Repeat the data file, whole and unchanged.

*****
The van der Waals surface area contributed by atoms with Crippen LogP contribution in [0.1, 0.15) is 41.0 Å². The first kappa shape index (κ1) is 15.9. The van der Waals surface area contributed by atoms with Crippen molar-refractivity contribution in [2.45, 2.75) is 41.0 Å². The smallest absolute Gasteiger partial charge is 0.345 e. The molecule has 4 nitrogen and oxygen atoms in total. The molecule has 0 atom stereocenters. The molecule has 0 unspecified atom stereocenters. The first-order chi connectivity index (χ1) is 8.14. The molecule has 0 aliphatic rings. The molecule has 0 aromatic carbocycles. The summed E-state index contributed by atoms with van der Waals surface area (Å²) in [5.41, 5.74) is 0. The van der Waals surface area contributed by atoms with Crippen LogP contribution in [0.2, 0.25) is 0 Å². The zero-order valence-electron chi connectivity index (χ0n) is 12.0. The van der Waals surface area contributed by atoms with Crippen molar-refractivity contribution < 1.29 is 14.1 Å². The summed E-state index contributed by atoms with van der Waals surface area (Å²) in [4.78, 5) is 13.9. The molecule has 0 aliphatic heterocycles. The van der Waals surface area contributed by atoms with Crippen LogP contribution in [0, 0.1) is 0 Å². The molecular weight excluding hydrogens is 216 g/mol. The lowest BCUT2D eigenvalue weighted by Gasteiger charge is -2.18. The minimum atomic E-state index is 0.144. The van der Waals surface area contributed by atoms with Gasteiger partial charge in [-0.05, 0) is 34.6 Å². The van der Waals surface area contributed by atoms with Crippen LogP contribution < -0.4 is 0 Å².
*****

The van der Waals surface area contributed by atoms with Crippen LogP contribution in [0.1, 0.15) is 41.0 Å². The first kappa shape index (κ1) is 15.9. The van der Waals surface area contributed by atoms with Crippen molar-refractivity contribution in [2.45, 2.75) is 41.0 Å². The smallest absolute Gasteiger partial charge is 0.345 e. The molecule has 4 nitrogen and oxygen atoms in total. The molecule has 0 atom stereocenters. The molecule has 0 unspecified atom stereocenters. The first-order chi connectivity index (χ1) is 8.14. The molecule has 0 aliphatic rings. The molecule has 0 aromatic carbocycles. The summed E-state index contributed by atoms with van der Waals surface area (Å²) in [5.41, 5.74) is 0. The van der Waals surface area contributed by atoms with Crippen LogP contribution in [0.2, 0.25) is 0 Å². The zero-order valence-electron chi connectivity index (χ0n) is 12.0. The van der Waals surface area contributed by atoms with Crippen molar-refractivity contribution < 1.29 is 14.1 Å². The summed E-state index contributed by atoms with van der Waals surface area (Å²) in [4.78, 5) is 13.9. The molecule has 0 aliphatic heterocycles. The van der Waals surface area contributed by atoms with Crippen LogP contribution in [0, 0.1) is 0 Å². The molecular weight excluding hydrogens is 216 g/mol. The lowest BCUT2D eigenvalue weighted by Gasteiger charge is -2.18. The minimum atomic E-state index is 0.144. The van der Waals surface area contributed by atoms with Gasteiger partial charge in [-0.05, 0) is 34.6 Å². The van der Waals surface area contributed by atoms with Crippen LogP contribution < -0.4 is 0 Å².